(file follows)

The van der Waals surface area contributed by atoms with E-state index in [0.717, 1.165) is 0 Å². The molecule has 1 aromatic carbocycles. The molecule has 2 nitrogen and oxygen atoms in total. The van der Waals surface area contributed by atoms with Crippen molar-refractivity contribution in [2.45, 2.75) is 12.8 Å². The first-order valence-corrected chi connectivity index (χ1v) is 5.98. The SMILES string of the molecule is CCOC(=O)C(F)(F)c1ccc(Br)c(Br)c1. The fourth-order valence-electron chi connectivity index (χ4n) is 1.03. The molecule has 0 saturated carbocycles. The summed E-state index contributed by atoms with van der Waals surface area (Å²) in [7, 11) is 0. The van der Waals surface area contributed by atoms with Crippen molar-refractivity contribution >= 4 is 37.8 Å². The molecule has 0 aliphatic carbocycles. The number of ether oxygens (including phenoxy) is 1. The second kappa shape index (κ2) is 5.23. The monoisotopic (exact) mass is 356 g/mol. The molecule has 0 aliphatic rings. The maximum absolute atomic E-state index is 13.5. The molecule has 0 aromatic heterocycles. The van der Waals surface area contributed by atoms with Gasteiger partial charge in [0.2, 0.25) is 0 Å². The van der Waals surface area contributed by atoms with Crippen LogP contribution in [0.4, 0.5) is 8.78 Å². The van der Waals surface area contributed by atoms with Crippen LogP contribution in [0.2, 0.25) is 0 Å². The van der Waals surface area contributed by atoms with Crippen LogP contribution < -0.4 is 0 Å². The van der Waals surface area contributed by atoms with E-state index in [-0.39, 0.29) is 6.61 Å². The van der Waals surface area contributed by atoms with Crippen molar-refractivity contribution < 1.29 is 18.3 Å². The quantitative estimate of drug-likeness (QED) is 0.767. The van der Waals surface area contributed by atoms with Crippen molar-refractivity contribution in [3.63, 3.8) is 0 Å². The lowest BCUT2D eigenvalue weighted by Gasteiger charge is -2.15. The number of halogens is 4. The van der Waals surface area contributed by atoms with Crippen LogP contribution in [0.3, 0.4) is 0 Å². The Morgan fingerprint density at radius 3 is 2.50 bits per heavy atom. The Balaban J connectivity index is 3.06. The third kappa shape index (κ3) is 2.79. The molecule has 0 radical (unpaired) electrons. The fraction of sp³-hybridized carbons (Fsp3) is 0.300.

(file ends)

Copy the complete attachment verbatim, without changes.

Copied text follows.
The van der Waals surface area contributed by atoms with E-state index in [0.717, 1.165) is 0 Å². The molecule has 1 aromatic carbocycles. The molecule has 2 nitrogen and oxygen atoms in total. The van der Waals surface area contributed by atoms with Crippen molar-refractivity contribution in [2.45, 2.75) is 12.8 Å². The first-order valence-corrected chi connectivity index (χ1v) is 5.98. The SMILES string of the molecule is CCOC(=O)C(F)(F)c1ccc(Br)c(Br)c1. The fourth-order valence-electron chi connectivity index (χ4n) is 1.03. The molecule has 0 saturated carbocycles. The summed E-state index contributed by atoms with van der Waals surface area (Å²) in [7, 11) is 0. The van der Waals surface area contributed by atoms with Crippen molar-refractivity contribution >= 4 is 37.8 Å². The molecule has 0 aliphatic carbocycles. The number of ether oxygens (including phenoxy) is 1. The second kappa shape index (κ2) is 5.23. The monoisotopic (exact) mass is 356 g/mol. The molecule has 0 aliphatic rings. The maximum absolute atomic E-state index is 13.5. The molecule has 0 aromatic heterocycles. The van der Waals surface area contributed by atoms with Gasteiger partial charge in [0.2, 0.25) is 0 Å². The van der Waals surface area contributed by atoms with Crippen LogP contribution in [0.4, 0.5) is 8.78 Å². The van der Waals surface area contributed by atoms with Crippen LogP contribution in [0.2, 0.25) is 0 Å². The van der Waals surface area contributed by atoms with Crippen LogP contribution < -0.4 is 0 Å². The van der Waals surface area contributed by atoms with E-state index in [-0.39, 0.29) is 6.61 Å². The van der Waals surface area contributed by atoms with Crippen molar-refractivity contribution < 1.29 is 18.3 Å². The quantitative estimate of drug-likeness (QED) is 0.767. The van der Waals surface area contributed by atoms with Crippen molar-refractivity contribution in [3.63, 3.8) is 0 Å². The lowest BCUT2D eigenvalue weighted by Gasteiger charge is -2.15. The number of halogens is 4. The van der Waals surface area contributed by atoms with Crippen LogP contribution in [0.3, 0.4) is 0 Å². The Morgan fingerprint density at radius 3 is 2.50 bits per heavy atom. The Balaban J connectivity index is 3.06. The third kappa shape index (κ3) is 2.79. The molecule has 0 radical (unpaired) electrons. The fraction of sp³-hybridized carbons (Fsp3) is 0.300.